The impact of a naturalistic hands-free cellular phone task on heart rateand simulated driving performance in two age groups.
I E158533 /83 / ITRD E158533
Reimer, B. Mehler, B. Coughlin, J.F. Roy, N. & Dusek, J.A.
Transportation Research, Part F. 2011 /01. 14(1) Pp13-25 (83 Refs.)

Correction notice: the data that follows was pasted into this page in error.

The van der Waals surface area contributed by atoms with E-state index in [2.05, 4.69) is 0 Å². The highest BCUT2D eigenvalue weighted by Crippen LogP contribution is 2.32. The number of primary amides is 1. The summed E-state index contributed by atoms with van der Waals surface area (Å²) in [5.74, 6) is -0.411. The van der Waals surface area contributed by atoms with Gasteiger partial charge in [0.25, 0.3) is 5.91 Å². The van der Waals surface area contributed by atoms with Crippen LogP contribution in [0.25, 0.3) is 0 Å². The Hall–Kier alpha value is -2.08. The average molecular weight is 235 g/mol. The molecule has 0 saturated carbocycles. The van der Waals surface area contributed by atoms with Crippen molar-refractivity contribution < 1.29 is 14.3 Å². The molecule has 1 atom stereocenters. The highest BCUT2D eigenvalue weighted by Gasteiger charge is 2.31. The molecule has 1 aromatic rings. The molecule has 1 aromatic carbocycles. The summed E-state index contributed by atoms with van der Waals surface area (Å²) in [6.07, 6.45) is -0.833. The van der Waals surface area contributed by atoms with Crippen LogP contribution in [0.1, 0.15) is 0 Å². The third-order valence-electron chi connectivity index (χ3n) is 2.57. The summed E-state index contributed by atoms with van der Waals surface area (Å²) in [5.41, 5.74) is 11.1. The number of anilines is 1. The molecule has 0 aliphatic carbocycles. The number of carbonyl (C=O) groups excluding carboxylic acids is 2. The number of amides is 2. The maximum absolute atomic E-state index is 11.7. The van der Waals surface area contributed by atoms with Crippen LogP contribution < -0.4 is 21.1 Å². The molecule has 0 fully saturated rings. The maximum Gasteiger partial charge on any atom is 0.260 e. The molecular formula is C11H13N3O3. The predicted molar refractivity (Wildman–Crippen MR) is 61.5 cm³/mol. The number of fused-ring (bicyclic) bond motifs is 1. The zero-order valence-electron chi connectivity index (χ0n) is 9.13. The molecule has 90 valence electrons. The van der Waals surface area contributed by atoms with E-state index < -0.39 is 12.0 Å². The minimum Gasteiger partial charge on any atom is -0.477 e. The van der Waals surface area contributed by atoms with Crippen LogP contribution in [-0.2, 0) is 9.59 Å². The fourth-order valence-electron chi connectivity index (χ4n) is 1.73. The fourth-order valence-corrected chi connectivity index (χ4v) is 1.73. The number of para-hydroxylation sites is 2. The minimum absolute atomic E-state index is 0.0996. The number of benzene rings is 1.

|Samenvatting||Heart rate and driving performance were assessed while late middle age (51-66) and younger adults (19-23) engaged in a naturalistic hands free phone task that was designed to place objectively equivalent cognitive demands on all participants. Although heart rate measures have been used in evaluating driver workload, prior studies had not compared responses in late middle age and younger adults with samples of sufficient size to begin to explore possible age relationships. In an evaluation of 37 participants, the two age groups displayed equivalent performance on the cellular telephone task and concurrent decrements in speed control (SD velocity). It was observed that the late middle age subjects drove more slowly overall and, as a group, did not demonstrate heart rate acceleration in response to the phone conversation that was seen in younger drivers. The possibility that age group differences in heart rate response are related to individual differences in attentional focus is raised. While there are significant reasons to discourage all individuals from engaging in phone conversations and other distracting tasks while driving, late middle age adults appeared as capable as young adults of managing the additional workload of a low to moderately demanding cognitive task of the type assessed. The tendency of individuals to adopt self-regulatory behaviors, such as a lower overall driving speed, as a function of age/experience may account for the equivalence in overt performance. (A) Reprinted with permission from Elsevier.|
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